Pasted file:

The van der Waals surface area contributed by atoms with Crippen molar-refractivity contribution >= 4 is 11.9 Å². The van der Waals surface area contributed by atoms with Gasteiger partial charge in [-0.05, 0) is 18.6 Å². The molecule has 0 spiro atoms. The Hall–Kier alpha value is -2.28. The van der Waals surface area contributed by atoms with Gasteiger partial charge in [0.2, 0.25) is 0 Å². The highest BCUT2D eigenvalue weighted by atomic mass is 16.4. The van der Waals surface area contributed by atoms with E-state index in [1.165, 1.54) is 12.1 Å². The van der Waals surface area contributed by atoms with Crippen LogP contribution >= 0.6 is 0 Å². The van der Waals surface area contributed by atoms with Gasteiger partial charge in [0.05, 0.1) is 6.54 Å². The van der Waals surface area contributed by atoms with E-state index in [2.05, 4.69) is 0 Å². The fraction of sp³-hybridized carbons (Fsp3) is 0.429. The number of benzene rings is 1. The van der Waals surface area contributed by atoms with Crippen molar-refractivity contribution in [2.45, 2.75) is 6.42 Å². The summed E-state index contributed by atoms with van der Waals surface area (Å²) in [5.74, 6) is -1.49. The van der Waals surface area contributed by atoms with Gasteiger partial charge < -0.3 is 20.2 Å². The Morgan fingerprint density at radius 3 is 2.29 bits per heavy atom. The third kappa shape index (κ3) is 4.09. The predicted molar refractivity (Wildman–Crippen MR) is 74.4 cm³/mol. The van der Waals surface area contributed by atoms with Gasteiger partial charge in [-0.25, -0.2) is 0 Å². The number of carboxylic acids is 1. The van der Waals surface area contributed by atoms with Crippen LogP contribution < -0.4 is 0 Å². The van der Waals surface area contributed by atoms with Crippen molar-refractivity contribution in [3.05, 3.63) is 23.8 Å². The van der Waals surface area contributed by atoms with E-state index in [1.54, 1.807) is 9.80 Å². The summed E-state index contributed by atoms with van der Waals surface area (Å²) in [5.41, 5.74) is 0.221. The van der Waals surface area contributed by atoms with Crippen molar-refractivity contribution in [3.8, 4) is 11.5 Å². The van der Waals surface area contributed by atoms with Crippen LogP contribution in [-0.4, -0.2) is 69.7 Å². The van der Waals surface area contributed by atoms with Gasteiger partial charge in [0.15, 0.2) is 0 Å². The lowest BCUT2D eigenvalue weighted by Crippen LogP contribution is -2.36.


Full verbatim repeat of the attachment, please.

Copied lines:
The van der Waals surface area contributed by atoms with Crippen molar-refractivity contribution >= 4 is 11.9 Å². The van der Waals surface area contributed by atoms with Gasteiger partial charge in [-0.05, 0) is 18.6 Å². The molecule has 0 spiro atoms. The Hall–Kier alpha value is -2.28. The van der Waals surface area contributed by atoms with Gasteiger partial charge in [0.2, 0.25) is 0 Å². The highest BCUT2D eigenvalue weighted by atomic mass is 16.4. The van der Waals surface area contributed by atoms with E-state index in [1.165, 1.54) is 12.1 Å². The van der Waals surface area contributed by atoms with Crippen LogP contribution >= 0.6 is 0 Å². The van der Waals surface area contributed by atoms with Gasteiger partial charge in [0.05, 0.1) is 6.54 Å². The van der Waals surface area contributed by atoms with E-state index in [2.05, 4.69) is 0 Å². The fraction of sp³-hybridized carbons (Fsp3) is 0.429. The number of benzene rings is 1. The van der Waals surface area contributed by atoms with Crippen molar-refractivity contribution in [2.45, 2.75) is 6.42 Å². The summed E-state index contributed by atoms with van der Waals surface area (Å²) in [5.74, 6) is -1.49. The van der Waals surface area contributed by atoms with Gasteiger partial charge < -0.3 is 20.2 Å². The Morgan fingerprint density at radius 3 is 2.29 bits per heavy atom. The third kappa shape index (κ3) is 4.09. The predicted molar refractivity (Wildman–Crippen MR) is 74.4 cm³/mol. The van der Waals surface area contributed by atoms with Gasteiger partial charge in [-0.25, -0.2) is 0 Å². The number of carboxylic acids is 1. The van der Waals surface area contributed by atoms with Crippen LogP contribution < -0.4 is 0 Å². The van der Waals surface area contributed by atoms with Crippen molar-refractivity contribution in [3.05, 3.63) is 23.8 Å². The van der Waals surface area contributed by atoms with E-state index in [1.54, 1.807) is 9.80 Å². The summed E-state index contributed by atoms with van der Waals surface area (Å²) in [5.41, 5.74) is 0.221. The van der Waals surface area contributed by atoms with Crippen molar-refractivity contribution in [3.8, 4) is 11.5 Å². The van der Waals surface area contributed by atoms with Crippen LogP contribution in [-0.4, -0.2) is 69.7 Å². The van der Waals surface area contributed by atoms with Gasteiger partial charge in [0.15, 0.2) is 0 Å². The lowest BCUT2D eigenvalue weighted by Crippen LogP contribution is -2.36.